Merrily We Roll Along [PS Classics]
Stephen Sondheim and George Furth's 1981 musical Merrily We Roll Along has had phrases like "troubled," "misbegotten" and "fascinating-but-unworkable" attached to it for so long that one might think that at some point they officially changed the title to Sondheim's Fascinating-But-Unworkable Merrily We Roll Along. It is now just as officially time to retire that sentiment, with this past February's production at City Center Encores! serving as Exhibit A and the resulting PS Classics two-disc cast recording serving as Exhibit B. (I originally labeled the recording "Exhibit 1," but changed it to "B" to avoid confusing readers. Any true Sondheimite knows, however, that A is 1 and 1 is 2.)
Merrily We Roll Along has been rewritten more times than Candide, I suppose. Or maybe not. (These two musicals make an interesting pair, don't you think?) At any rate, Merrily We Roll Along has undergone wholesale changes since it folded after an ignominious 16 performances back in November 1981. And even before. It became clear at the very first preview that the show was — well, fascinating but unworkable. Sondheim, Furth and director Hal Prince tried to rework it, with constant and in some cases severe changes throughout the previews (which eventually grew to an almost but not quite record-setting 52).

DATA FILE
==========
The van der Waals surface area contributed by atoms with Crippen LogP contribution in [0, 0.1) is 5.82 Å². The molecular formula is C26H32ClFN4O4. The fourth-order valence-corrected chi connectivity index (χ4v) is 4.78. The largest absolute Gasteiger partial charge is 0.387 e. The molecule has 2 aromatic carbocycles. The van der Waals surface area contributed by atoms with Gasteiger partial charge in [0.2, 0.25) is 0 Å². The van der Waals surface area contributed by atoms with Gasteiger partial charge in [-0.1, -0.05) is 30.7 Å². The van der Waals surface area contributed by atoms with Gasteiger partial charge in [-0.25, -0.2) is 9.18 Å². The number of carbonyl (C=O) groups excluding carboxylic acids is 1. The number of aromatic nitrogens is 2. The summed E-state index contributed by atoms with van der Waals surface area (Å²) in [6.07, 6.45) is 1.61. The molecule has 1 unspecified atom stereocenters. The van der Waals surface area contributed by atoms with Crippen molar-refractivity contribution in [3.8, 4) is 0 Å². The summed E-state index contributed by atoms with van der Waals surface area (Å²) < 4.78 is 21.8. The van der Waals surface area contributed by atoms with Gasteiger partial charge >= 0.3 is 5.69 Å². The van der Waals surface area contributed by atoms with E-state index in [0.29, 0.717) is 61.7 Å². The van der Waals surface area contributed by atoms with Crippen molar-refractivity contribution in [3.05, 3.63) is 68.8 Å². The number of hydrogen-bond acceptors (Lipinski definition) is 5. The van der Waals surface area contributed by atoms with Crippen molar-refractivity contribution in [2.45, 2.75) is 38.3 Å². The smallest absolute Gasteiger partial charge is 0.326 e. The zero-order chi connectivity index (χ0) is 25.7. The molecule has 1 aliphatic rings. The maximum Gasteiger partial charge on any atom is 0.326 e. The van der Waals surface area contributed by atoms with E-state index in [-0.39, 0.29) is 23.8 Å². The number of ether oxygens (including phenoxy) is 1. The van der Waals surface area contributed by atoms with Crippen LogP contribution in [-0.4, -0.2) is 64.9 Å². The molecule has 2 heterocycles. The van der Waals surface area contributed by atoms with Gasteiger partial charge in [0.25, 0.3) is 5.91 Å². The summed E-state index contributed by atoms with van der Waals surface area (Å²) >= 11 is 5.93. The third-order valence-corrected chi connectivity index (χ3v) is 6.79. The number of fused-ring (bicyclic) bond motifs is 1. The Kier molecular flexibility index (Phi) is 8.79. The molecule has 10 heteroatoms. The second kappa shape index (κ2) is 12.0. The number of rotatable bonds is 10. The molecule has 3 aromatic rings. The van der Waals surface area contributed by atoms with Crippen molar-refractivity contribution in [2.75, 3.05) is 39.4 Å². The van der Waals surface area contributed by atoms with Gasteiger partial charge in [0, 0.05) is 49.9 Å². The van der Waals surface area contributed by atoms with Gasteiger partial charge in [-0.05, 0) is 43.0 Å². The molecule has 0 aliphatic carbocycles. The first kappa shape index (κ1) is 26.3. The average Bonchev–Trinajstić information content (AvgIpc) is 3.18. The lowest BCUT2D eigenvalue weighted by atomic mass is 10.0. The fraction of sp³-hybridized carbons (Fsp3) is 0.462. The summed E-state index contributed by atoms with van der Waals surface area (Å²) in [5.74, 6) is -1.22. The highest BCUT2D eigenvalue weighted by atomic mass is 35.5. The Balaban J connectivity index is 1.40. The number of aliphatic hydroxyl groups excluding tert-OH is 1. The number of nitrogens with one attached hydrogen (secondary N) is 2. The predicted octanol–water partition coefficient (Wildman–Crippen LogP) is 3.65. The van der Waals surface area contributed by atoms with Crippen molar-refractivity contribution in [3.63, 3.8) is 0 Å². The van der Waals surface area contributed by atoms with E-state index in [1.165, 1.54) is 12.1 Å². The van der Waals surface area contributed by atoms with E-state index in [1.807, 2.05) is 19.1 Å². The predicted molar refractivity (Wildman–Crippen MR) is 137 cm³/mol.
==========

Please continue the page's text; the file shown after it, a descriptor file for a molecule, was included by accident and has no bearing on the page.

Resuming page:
Merrily failed despite all rescue attempts, leaving a figurative hole in the spirit of the authors. The original cast album, recorded just after the closing, was at once a balm and an ache; how could something that sounds this good turn out this bad?
Sondheim rebounded in 1984 with a new librettist/director, James Lapine. The pair created the Pulitzer-winning Sunday in the Park with George which — not coincidentally — underwent an extended public workshop at Playwrights Horizons, some nine months prior to the Broadway production. At the start of the workshop, Sunday wasn't quite ready; they only managed to get to the second act for the final three of twenty-five performances. Which is to say that if Sunday had opened cold — with audiences bringing Broadway expectations and paying Broadway prices at the first preview, like at Merrily — they might have also found themselves in the proverbial soup.
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